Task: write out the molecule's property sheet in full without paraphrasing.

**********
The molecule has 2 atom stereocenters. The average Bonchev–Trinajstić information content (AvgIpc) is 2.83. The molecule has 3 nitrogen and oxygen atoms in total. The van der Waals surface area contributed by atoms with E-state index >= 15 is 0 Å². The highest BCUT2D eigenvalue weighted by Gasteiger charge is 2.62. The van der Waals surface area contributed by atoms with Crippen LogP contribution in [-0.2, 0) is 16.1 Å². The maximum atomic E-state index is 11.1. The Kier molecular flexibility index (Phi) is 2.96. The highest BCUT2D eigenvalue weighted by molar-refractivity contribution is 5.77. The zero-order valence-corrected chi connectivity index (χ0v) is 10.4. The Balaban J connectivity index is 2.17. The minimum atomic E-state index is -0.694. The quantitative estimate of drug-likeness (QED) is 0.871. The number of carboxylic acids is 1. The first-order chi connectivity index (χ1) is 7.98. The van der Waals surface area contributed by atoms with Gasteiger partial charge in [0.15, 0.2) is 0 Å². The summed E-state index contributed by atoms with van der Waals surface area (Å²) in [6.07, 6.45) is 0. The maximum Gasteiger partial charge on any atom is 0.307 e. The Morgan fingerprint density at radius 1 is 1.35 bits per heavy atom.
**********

The molecule has 2 atom stereocenters. The average Bonchev–Trinajstić information content (AvgIpc) is 2.83. The molecule has 3 nitrogen and oxygen atoms in total. The van der Waals surface area contributed by atoms with E-state index >= 15 is 0 Å². The highest BCUT2D eigenvalue weighted by Gasteiger charge is 2.62. The van der Waals surface area contributed by atoms with Crippen LogP contribution in [-0.2, 0) is 16.1 Å². The maximum atomic E-state index is 11.1. The Kier molecular flexibility index (Phi) is 2.96. The highest BCUT2D eigenvalue weighted by molar-refractivity contribution is 5.77. The zero-order valence-corrected chi connectivity index (χ0v) is 10.4. The Balaban J connectivity index is 2.17. The minimum atomic E-state index is -0.694. The quantitative estimate of drug-likeness (QED) is 0.871. The number of carboxylic acids is 1. The first-order chi connectivity index (χ1) is 7.98. The van der Waals surface area contributed by atoms with Gasteiger partial charge in [0.15, 0.2) is 0 Å². The summed E-state index contributed by atoms with van der Waals surface area (Å²) in [6.07, 6.45) is 0. The maximum Gasteiger partial charge on any atom is 0.307 e. The Morgan fingerprint density at radius 1 is 1.35 bits per heavy atom.